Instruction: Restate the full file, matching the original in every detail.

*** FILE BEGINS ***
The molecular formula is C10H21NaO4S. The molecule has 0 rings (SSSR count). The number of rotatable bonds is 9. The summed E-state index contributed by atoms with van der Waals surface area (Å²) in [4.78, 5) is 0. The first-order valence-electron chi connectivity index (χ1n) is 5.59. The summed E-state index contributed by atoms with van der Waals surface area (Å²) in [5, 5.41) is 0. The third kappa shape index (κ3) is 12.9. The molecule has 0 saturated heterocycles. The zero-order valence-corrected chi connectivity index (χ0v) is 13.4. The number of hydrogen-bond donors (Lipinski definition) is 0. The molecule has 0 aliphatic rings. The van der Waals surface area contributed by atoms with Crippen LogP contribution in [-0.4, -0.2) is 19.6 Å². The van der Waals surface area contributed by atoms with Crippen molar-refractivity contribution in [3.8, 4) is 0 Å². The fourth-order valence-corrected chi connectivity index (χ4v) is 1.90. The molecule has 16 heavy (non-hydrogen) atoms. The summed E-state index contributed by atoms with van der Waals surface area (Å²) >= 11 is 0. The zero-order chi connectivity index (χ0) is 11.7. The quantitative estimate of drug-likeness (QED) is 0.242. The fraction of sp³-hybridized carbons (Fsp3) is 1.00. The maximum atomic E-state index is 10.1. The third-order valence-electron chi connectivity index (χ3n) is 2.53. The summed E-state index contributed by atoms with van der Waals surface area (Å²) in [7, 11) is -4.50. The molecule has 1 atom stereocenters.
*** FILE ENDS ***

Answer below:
The molecular formula is C10H21NaO4S. The molecule has 0 rings (SSSR count). The number of rotatable bonds is 9. The summed E-state index contributed by atoms with van der Waals surface area (Å²) in [4.78, 5) is 0. The first-order valence-electron chi connectivity index (χ1n) is 5.59. The summed E-state index contributed by atoms with van der Waals surface area (Å²) in [5, 5.41) is 0. The third kappa shape index (κ3) is 12.9. The molecule has 0 saturated heterocycles. The zero-order valence-corrected chi connectivity index (χ0v) is 13.4. The number of hydrogen-bond donors (Lipinski definition) is 0. The molecule has 0 aliphatic rings. The van der Waals surface area contributed by atoms with Crippen LogP contribution in [-0.4, -0.2) is 19.6 Å². The van der Waals surface area contributed by atoms with Crippen molar-refractivity contribution in [3.8, 4) is 0 Å². The fourth-order valence-corrected chi connectivity index (χ4v) is 1.90. The molecule has 16 heavy (non-hydrogen) atoms. The summed E-state index contributed by atoms with van der Waals surface area (Å²) >= 11 is 0. The zero-order chi connectivity index (χ0) is 11.7. The quantitative estimate of drug-likeness (QED) is 0.242. The fraction of sp³-hybridized carbons (Fsp3) is 1.00. The maximum atomic E-state index is 10.1. The third-order valence-electron chi connectivity index (χ3n) is 2.53. The summed E-state index contributed by atoms with van der Waals surface area (Å²) in [7, 11) is -4.50. The molecule has 1 atom stereocenters.